• Absolutely the case. In the tropics, we are already at the wall during extreme events. 2-4 C more ocean warming and wet bulb of 35 C becomes a regular event in this zone.

        Reply
  9. Greg

     /  June 16, 2015

    Likely a very serious flooding event in next couple of days in Texas and other states based on a very warm Gulf and pregnant atmosphere:

    http://www.wunderground.com/blog/JeffMasters/comment.html?entrynum=3018

    Reply
    • That, my friend, was officially named tropical storm Bill earlier this evening. And the rainfall potential for a huge swath of the central US is quite extraordinary.

      Reply
      • Greg

         /  June 16, 2015

        Yikes. In this case very high soil moisture levels from record previous rains could even strengthen this storm after hitting land.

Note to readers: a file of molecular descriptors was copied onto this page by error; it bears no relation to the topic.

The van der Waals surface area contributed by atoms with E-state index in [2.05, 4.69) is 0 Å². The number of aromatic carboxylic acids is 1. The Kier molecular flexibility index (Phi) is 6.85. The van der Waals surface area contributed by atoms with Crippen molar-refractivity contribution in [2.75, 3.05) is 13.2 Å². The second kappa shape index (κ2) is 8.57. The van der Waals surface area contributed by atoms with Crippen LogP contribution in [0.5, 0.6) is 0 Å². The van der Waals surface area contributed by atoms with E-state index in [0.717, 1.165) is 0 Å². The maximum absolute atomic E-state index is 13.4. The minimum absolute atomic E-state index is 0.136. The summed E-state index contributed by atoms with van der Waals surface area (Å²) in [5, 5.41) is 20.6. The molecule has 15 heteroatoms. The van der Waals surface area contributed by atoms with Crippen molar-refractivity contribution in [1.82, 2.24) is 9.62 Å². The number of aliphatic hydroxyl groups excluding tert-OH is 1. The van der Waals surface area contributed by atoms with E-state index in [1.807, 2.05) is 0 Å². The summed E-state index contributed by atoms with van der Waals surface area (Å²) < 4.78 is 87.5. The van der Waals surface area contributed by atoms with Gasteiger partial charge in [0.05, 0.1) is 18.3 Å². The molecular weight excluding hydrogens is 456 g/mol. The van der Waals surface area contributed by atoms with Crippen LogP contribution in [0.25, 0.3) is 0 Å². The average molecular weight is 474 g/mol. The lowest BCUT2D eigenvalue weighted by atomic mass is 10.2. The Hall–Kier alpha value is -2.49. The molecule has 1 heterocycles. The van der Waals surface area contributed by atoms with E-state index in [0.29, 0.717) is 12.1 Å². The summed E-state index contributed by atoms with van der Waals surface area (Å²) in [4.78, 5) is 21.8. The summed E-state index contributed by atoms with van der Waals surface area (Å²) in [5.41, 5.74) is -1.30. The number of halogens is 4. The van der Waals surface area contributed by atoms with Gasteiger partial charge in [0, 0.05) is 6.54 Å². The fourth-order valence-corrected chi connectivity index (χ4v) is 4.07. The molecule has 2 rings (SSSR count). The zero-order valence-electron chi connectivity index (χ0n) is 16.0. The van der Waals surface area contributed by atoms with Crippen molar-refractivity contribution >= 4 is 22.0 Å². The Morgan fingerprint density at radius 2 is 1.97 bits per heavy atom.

Reply
    • wili

       /  June 16, 2015

      Good point, Greg. And as the discussion shows, lots of ambient moisture in the region could make this thing intensify further even as it passes over land. It acts like it is going over very warm open sea when there’s lots of ground level moisture to fuel it.

      Reply
  10. Greg

     /  June 16, 2015

    A very interesting new paper (link below is popular news interpretation of it) out on why the dinosaurs largely avoided the tropics. Required collecting a lot of evidence on the specific climates in the regions where their fossils are found today. Conclusion is that the tropics are not a hospitable place when atm carbon levels high. How high? About where they are predicted to be in next 100 years or so.

    https://www.yahoo.com/news/paradise-avoided-why-largest-dinosaurs-skipped-tropics-210225252.html

    Reply
  11. John Hamer

     /  June 16, 2015